Carers have a legal right, under statutory law to an assessment of their needs. This is your chance to discuss with social services what help you need with caring. You can also discuss any help that would maintain your own health and balance caring with other aspects of your life, like work and family. Social services use the assessment to decide what help to provide you with.
What is the purpose of a carer’s assessment?
The person carrying out the assessment shouldn’t assume you want to take on a caring role or continue caring. They should ask if you are able and willing to carry out the tasks involved. For instance, you may find it hard to move someone in a wheelchair due to your own health problems or you may suffer from stress in coping with the challenging behaviour of the person you care for. You still care about the person you look after, but you may no longer be
able to care for them physically and mentally.
As well as looking at the help you need, the assessment can be useful in:
- Exploring how you feel about caring with a professional
- Giving you information on benefits and support that is available to you such as carers groups.
- Deciding if you want to stay or return to work and how to make this possible.
- Looking at how caring may affect you in the future and what help you might need.
How do I get an assessment?
You may be offered a carer’s assessment by your social services department. If not, you can ask for one.
You can also ask your GP or district nurse to contact social services for you.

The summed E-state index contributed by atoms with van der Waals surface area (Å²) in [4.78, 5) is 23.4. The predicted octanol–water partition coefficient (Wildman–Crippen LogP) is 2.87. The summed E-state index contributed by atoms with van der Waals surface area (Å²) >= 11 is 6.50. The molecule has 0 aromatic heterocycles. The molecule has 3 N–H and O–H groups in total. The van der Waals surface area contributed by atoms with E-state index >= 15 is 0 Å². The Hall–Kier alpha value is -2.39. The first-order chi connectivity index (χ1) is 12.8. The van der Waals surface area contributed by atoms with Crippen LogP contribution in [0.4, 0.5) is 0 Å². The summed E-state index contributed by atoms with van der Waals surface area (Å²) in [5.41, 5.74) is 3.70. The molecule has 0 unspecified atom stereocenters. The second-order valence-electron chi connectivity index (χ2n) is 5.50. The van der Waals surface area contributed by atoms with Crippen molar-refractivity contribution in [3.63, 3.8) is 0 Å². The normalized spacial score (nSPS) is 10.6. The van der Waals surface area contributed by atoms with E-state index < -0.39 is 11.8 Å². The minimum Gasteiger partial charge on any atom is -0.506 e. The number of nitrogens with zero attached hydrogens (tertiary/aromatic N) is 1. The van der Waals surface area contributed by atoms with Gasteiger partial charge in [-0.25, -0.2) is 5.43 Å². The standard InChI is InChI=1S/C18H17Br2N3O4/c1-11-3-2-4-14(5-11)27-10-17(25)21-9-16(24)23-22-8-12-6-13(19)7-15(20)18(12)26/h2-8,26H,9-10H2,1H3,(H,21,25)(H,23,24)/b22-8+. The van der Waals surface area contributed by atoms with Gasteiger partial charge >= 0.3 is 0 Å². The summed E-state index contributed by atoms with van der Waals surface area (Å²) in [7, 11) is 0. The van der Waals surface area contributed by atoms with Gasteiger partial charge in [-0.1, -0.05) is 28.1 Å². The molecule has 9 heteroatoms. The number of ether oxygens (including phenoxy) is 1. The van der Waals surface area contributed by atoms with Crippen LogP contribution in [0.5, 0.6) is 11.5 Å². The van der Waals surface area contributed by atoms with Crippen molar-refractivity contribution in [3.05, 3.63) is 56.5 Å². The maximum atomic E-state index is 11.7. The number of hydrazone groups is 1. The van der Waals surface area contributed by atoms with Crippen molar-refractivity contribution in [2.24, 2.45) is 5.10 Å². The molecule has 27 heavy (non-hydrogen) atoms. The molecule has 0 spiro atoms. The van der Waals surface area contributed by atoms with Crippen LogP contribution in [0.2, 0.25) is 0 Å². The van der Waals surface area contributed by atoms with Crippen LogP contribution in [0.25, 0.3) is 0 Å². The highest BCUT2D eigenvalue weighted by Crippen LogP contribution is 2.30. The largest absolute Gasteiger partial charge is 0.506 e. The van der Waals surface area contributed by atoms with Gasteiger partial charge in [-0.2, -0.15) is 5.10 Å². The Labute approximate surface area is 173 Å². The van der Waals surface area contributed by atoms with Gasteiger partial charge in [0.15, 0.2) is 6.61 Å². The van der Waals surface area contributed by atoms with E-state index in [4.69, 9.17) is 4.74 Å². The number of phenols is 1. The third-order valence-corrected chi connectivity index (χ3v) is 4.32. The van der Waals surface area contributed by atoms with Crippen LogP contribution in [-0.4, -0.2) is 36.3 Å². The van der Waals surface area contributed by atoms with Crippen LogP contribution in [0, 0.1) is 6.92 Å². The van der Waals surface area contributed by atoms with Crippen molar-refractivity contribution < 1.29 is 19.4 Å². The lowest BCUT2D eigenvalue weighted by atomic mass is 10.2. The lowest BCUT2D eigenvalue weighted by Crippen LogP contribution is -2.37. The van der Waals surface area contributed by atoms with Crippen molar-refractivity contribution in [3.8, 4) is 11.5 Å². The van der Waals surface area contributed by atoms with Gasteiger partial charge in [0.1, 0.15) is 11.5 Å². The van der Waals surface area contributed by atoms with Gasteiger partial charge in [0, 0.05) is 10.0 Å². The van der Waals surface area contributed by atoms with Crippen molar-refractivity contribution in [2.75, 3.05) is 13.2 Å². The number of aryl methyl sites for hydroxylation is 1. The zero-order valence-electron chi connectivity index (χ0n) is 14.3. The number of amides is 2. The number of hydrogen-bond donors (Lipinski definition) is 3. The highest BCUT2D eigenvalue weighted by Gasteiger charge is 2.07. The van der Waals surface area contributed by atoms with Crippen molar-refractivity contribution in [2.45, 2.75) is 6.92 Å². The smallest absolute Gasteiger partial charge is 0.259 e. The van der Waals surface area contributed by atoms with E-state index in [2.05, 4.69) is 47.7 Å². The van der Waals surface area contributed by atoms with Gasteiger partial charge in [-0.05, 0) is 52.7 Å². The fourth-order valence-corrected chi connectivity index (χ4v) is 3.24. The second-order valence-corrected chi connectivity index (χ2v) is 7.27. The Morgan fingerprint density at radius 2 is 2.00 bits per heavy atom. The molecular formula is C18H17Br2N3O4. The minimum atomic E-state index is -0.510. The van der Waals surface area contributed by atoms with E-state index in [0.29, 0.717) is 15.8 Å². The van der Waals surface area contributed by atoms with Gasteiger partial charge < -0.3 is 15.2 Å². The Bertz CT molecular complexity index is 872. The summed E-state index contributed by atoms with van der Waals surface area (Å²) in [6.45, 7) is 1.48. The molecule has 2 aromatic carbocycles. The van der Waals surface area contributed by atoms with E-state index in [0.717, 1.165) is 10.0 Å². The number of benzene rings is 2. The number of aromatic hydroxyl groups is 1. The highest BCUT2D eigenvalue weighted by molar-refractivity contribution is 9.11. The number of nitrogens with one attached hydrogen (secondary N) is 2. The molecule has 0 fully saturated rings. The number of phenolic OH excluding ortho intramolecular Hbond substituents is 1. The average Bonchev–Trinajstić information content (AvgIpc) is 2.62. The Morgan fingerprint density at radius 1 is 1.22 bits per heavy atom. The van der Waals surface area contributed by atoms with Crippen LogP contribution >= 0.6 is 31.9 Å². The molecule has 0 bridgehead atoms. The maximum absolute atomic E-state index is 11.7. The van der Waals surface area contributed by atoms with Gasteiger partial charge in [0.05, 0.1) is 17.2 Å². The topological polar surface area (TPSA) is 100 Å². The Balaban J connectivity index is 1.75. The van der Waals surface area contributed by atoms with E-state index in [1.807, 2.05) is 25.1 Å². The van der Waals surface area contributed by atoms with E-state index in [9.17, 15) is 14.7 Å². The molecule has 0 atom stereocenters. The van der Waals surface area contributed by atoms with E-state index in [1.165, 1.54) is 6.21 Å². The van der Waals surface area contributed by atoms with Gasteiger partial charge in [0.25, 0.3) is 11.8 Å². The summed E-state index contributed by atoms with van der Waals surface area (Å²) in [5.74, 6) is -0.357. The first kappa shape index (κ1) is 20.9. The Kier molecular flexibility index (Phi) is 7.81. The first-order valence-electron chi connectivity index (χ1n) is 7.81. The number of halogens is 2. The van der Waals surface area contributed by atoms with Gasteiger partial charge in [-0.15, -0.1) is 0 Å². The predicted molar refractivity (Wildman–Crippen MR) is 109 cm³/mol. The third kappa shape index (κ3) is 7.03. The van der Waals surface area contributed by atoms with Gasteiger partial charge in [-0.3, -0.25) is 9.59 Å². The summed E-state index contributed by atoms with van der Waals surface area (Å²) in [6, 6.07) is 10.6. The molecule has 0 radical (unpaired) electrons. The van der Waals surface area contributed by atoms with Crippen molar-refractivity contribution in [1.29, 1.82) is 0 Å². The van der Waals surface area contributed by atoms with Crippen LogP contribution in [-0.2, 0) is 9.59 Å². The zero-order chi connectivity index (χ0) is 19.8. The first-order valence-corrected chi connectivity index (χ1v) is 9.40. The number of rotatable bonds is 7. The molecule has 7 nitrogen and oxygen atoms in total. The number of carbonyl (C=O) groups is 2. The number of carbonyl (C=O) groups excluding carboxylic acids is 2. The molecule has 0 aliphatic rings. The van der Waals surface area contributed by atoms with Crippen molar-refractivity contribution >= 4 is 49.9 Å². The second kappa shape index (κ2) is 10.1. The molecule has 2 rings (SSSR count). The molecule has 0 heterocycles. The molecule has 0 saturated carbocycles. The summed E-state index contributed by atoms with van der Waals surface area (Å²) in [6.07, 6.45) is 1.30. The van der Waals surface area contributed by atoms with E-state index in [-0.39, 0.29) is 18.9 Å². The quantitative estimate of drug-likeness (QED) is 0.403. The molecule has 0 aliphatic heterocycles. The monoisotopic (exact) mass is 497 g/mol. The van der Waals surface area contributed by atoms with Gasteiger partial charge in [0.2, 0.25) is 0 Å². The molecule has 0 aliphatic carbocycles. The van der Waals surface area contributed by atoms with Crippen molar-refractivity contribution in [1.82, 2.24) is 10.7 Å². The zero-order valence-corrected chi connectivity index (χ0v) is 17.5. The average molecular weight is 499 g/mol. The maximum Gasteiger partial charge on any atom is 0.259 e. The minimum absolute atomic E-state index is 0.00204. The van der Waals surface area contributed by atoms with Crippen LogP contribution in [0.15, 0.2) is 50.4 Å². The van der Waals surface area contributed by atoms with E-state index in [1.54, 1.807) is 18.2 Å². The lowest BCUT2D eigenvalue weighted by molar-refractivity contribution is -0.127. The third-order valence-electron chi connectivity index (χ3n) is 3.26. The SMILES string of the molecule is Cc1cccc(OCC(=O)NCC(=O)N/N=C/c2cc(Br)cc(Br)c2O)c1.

What will happen at the assessment?
Usually a social worker or a member of social services will carry out the assessment. A meeting may also be needed with your GP or nurse if a lot of care is required.
The quality of carers’ assessments can vary, with some workers having a good understanding of how to help carers, but this is not always the case. It is important the social worker is aware of your situation. You are entitled to have a friend or advocate present at the assessment.
If you feel certain aspects of your caring role were not fully covered during your assessment, you may contact the social worker and arrange a follow up visit. This is quite common – people’s lives are often complex and it can be tough to talk about difficult issues regarding close relationships.
The social worker should explore with you the various support and services available to help you to look after the person you care for. Social services can give help and support directly to you, or give help directly to the person you care for.
If your caring situation is likely to continue for at least the foreseeable future, the social worker should set a date to review your needs and see if the help provided is working out. This is usually at least on an annual basis and more frequently if you are new to caring and your situation is complex.
What will after the assessment?
It is important that you are able to make an informed choice about how much you do (or want to take on in the future) as a carer. When social services decide what help and services to provide, they have to take into account the results of both your carer’s assessment and the community care assessment of the person you care for. They will summarise this in a care plan for the person you look after – a copy will be given to both of you.
Local authorities are required to set out how they make decisions about whether or not to provide services. These are termed eligibility criteria. The needs identified in the assessments are compared against their eligibility criteria. If the needs of the person that you look after match these eligibility criteria, the local authority must provide services to meet their needs.